All denominations have their unique characteristics, which partly explains why each is separated from the others. The Quakers are pacifists and are known as a “peace church.” The Pentecostals stress charismatic gifts and are especially Holy-Spirit oriented. The Methodists began in camp-fire revivals and prayer meetings and have stressed spirituality. The Baptists began with John Smythe, who practiced re-baptism by immersing himself, and they have witnessed to baptism by immersion. The Episcopalians/Anglicans, who have emphasized ritual, began with King Henry 8th, who had a habit of murdering his wives. The more recent Community and Bible churches, who stress Bible teaching, are conglomerates, made up largely of people dissatisfied with their own denomination.
All these are small “h” heritages and are not and cannot be the basis of unity. We have oneness only in our upper-case “H” Heritage, which is centered in faith in and obedience to Jesus Christ. No sect or denomination is the one true church. The one true church is made up of what our pioneers called “the Christians in all the sects.” That is our small “h” heritage, one to be prized, a people with a passion “ to unite the Christians scattered amongst all the sects and denominations.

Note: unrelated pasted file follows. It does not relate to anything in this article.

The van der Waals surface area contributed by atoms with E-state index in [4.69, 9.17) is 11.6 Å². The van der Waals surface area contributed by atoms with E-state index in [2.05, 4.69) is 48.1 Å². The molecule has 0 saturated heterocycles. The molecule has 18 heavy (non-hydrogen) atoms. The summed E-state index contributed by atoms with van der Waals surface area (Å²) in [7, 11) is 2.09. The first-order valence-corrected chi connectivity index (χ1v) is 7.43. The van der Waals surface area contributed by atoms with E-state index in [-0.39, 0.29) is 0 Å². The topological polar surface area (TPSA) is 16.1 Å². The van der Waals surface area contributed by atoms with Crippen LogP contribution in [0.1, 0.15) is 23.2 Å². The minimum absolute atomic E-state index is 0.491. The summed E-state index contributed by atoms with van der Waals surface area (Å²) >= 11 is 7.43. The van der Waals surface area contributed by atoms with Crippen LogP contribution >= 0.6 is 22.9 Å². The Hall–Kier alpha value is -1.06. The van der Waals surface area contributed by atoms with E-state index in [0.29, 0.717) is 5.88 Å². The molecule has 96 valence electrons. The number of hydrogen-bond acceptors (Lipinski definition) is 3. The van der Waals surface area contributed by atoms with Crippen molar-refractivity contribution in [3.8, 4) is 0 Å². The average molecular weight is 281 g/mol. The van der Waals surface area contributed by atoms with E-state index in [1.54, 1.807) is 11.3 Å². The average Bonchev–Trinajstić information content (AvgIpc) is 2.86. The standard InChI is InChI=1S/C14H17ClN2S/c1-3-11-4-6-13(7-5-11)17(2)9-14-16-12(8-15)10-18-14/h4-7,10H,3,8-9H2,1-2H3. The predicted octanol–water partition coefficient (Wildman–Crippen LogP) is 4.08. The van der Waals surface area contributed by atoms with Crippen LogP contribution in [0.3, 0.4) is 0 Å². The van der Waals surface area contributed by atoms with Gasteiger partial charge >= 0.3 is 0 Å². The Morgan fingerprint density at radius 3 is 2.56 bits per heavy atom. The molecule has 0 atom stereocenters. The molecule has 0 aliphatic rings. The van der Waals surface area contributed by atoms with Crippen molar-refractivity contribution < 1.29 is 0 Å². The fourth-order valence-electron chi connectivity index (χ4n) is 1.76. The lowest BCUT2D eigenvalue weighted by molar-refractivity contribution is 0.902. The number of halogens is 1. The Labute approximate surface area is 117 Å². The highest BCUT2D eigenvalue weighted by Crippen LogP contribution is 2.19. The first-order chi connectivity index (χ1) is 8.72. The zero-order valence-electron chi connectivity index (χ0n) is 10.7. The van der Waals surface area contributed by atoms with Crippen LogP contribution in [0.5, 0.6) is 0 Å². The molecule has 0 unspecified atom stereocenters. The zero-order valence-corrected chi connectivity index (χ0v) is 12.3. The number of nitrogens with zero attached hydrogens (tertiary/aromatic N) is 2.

Our pioneers said it in a motto:
In essentials, unity (capital “H” Heritage)
In opinions, liberty (small “h” heritage)
In all things, love.
News and Notes
This essay is the first of a proposed eight-part series on “Our Unity Heritage in Scripture and History.” These essays will substantially represent what is said in the lectures at my home congregation. A video will be made of the lectures and DVDs will be available. I will keep you informed as the time nears for this.
Next week I fly to San Antonio to do the funeral of Ralph Hancock in Hondo, Texas, a dear friend for sixty years. I will fly with other of his friends from this area. Ralph stood by me when my efforts for reform were tough going. I did his wedding and now his funeral. It is the way life goes.